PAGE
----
Uganda Said It Would Ban VPNs To Prevent Users From Dodging Its Absurd New Social Media Tax: Guess How That Worked Out?

from the OK,-we'll-just-tax-everything-instead dept

Three years ago we wrote about African countries that thought taxing blogs and social media was an easy way to raise money -- and to muzzle inconvenient voices. A year later, Techdirt was reporting on a sudden boom in VPN use among Ugandans keen to avoid that country's levy on social media use. As Karl Bode reported, back then the authorities were pressuring ISPs to ban the use of VPNs. A post on the Rest of the World site has a useful update on how things have worked out since then. First, the money:

after three years, the tax, which amounts to about 5 cents (200 Ugandan shillings) per day to access any of more than 60 social media platforms, has failed. It has neither helped the government raise significant revenue nor curtailed lively online discussions by young Ugandans.

In its first fiscal year, the Ugandan government was projected to collect about $77.8 million (248 billion Ugandan shillings) from social media tax. Instead, it raised only about $13.5 million (49.5 billion shillings). In the next fiscal year, Uganda lowered its expectations and projected to collect $16.5 million but only just slightly beat its target by raising $18.7 million.

The reason, as expected, is that people are turning to VPNs, often the free ones, despite the intrusive pop-up ads and questionable security. It turns out that it's harder to ban VPNs than the government thought. So the Ugandan authorities have come up with Plan B:

Thanks to VPNs users have found a way around the social media tax. That's why, on April 29, the government replaced the social media tax with a 12% excise duty on internet data that will likely hike the cost of internet access in the landlocked country that already has some of the highest internet costs in the region.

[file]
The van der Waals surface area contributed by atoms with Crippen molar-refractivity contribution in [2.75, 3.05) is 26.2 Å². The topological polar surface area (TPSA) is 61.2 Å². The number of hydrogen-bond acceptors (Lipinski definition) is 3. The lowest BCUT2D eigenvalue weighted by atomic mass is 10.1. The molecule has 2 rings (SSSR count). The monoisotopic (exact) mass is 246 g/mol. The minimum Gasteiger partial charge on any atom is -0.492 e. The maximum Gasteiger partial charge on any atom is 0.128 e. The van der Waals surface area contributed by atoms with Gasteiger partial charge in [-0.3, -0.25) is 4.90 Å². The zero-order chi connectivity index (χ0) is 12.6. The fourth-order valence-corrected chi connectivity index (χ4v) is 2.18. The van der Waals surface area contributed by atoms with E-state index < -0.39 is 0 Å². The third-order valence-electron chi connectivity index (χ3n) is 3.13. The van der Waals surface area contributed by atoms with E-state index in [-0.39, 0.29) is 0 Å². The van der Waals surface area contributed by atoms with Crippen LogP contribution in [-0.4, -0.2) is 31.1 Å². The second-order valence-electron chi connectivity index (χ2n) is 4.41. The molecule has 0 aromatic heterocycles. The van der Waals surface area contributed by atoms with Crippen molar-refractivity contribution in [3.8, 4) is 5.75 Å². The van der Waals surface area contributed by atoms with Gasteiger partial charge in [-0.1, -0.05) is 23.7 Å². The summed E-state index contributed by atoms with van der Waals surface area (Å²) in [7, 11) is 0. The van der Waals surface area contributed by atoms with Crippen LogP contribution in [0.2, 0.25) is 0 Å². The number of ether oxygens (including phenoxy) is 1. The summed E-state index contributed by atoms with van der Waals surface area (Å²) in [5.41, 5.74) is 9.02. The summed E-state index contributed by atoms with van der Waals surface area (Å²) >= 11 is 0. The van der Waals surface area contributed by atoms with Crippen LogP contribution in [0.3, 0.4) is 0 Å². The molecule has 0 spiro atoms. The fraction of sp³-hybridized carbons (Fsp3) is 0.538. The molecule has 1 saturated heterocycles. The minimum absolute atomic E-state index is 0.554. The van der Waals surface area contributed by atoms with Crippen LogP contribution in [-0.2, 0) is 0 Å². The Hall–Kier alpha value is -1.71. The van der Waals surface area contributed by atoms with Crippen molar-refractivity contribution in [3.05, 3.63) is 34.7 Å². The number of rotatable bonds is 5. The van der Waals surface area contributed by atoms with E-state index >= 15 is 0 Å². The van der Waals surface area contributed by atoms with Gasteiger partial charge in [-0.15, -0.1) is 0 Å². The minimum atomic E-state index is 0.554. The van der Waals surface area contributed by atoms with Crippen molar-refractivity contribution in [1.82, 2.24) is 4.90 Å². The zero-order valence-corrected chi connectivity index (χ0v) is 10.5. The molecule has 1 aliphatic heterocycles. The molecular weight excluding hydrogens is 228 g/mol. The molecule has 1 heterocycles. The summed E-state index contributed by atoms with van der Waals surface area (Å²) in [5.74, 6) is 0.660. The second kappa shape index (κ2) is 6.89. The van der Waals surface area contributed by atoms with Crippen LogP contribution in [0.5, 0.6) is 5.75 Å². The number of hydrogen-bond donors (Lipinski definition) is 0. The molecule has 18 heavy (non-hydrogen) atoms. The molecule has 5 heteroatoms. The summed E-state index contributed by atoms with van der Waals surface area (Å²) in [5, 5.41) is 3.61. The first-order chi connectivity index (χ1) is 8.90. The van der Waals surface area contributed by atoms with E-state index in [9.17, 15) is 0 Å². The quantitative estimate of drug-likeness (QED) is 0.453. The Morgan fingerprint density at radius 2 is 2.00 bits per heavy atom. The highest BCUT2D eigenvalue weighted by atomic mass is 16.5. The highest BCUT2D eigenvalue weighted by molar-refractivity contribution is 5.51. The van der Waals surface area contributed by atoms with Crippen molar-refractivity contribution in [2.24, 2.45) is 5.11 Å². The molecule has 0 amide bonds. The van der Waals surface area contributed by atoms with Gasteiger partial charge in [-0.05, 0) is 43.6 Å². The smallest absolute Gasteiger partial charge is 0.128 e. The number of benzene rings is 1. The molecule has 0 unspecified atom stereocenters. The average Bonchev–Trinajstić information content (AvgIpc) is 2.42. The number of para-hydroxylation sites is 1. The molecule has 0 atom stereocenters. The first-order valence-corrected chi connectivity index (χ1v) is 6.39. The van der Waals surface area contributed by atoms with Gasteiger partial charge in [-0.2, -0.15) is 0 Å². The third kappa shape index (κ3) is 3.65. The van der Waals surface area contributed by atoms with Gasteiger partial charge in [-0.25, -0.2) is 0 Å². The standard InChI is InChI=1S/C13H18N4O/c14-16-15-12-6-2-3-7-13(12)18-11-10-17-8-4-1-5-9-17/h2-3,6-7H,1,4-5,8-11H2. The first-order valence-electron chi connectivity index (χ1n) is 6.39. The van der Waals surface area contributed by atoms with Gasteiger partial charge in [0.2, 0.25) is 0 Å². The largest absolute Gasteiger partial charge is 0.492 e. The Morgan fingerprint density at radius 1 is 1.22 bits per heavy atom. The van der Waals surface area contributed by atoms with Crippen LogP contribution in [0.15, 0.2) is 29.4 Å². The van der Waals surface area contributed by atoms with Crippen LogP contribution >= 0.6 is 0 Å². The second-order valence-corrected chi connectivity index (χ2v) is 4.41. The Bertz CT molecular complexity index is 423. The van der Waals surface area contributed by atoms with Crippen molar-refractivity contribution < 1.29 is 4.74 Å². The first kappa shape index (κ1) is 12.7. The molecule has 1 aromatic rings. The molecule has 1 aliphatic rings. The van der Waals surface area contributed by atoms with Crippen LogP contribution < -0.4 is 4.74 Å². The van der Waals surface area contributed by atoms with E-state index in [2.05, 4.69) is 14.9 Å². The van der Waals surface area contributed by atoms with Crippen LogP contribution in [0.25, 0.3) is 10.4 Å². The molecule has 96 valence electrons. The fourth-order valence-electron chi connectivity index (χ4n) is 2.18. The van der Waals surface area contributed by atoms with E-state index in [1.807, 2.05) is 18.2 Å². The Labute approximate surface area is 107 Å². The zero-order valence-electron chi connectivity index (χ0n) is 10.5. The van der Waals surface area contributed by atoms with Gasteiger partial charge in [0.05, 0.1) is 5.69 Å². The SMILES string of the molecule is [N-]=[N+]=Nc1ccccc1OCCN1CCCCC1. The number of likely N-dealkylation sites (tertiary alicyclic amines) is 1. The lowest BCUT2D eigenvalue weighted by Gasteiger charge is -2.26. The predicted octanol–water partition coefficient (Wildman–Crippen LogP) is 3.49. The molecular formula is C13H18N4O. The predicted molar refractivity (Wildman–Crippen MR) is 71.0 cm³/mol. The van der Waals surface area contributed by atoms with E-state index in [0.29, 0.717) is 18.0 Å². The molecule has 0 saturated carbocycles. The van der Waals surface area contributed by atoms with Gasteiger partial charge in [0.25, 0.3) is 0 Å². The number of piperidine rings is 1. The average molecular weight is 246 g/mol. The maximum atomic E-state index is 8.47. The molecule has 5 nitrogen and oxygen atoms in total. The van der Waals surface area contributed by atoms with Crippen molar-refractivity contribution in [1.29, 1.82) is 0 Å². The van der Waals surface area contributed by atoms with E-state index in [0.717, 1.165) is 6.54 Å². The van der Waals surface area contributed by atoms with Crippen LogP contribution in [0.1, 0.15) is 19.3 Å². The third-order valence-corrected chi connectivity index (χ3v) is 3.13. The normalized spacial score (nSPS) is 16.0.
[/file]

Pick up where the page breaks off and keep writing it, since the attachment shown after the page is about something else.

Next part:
The idea here is presumably that even if people use VPNs, they will have to pay the data tax. That will probably work, but the move brings with it a huge problem. It will make using the Internet for any purpose in Uganda more expensive, which will not only discourage ordinary people from taking advantage of it, but will also throttle Ugandan online startups. However much the new tax brings in, it is likely to be far less than the deeper economic harm this short-sighted move will inflict.

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Filed Under: blogs, commentary, free speech, internet taxes, social media, uganda, vpns


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  1. identicon
    Anonymous Coward, 7 May 2021 @ 12:32pm

    but will also throttle Ugandan online startups.

    Not just online start-ups, but any form of technical/engineering start up. Count the number of entrepreneurs online, who used the Internet to learn what they needed to build a business, and for all the mentoring that is available when you are online. Even farmers can do better if they can get online for crop and market information.

    reply to this | link to this | view in thread ]

  2. identicon
    Anonymous Coward, 7 May 2021 @ 12:33pm

    a 12% excise duty on internet data

    So, um... they take a random 12 bytes out of every 100 bytes sent over the internet?

    reply to this | link to this | view in thread ]

  3. icon
    TaboToka (profile), 7 May 2021 @ 12:34pm

    Re:

    To the compressors!

    reply to this | link to this | view in thread ]

  4. icon
    That Anonymous Coward (profile), 7 May 2021 @ 12:48pm

    The infamous NYT's article that was 1 word that took 6MB and 150 requests to load comes to mind.